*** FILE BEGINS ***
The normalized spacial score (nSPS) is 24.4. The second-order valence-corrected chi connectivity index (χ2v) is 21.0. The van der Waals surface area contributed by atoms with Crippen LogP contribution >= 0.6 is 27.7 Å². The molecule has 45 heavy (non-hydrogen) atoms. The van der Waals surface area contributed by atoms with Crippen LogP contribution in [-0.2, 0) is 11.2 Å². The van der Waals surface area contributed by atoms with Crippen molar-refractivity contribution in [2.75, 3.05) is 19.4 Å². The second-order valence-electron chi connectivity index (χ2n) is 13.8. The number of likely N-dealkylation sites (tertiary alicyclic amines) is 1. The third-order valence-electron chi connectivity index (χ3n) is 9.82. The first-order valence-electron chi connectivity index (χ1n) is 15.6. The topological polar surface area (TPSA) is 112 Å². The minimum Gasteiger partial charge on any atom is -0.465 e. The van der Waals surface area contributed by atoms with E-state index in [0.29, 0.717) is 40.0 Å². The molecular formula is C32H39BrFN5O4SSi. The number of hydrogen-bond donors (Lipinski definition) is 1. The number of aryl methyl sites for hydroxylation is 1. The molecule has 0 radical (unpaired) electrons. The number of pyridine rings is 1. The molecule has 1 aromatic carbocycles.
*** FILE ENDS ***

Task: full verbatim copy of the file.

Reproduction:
The normalized spacial score (nSPS) is 24.4. The second-order valence-corrected chi connectivity index (χ2v) is 21.0. The van der Waals surface area contributed by atoms with Crippen LogP contribution >= 0.6 is 27.7 Å². The molecule has 45 heavy (non-hydrogen) atoms. The van der Waals surface area contributed by atoms with Crippen LogP contribution in [-0.2, 0) is 11.2 Å². The van der Waals surface area contributed by atoms with Crippen molar-refractivity contribution in [2.75, 3.05) is 19.4 Å². The second-order valence-electron chi connectivity index (χ2n) is 13.8. The number of likely N-dealkylation sites (tertiary alicyclic amines) is 1. The third-order valence-electron chi connectivity index (χ3n) is 9.82. The first-order valence-electron chi connectivity index (χ1n) is 15.6. The topological polar surface area (TPSA) is 112 Å². The minimum Gasteiger partial charge on any atom is -0.465 e. The van der Waals surface area contributed by atoms with E-state index in [0.29, 0.717) is 40.0 Å². The molecular formula is C32H39BrFN5O4SSi. The number of hydrogen-bond donors (Lipinski definition) is 1. The number of aryl methyl sites for hydroxylation is 1. The molecule has 0 radical (unpaired) electrons. The number of pyridine rings is 1. The molecule has 1 aromatic carbocycles.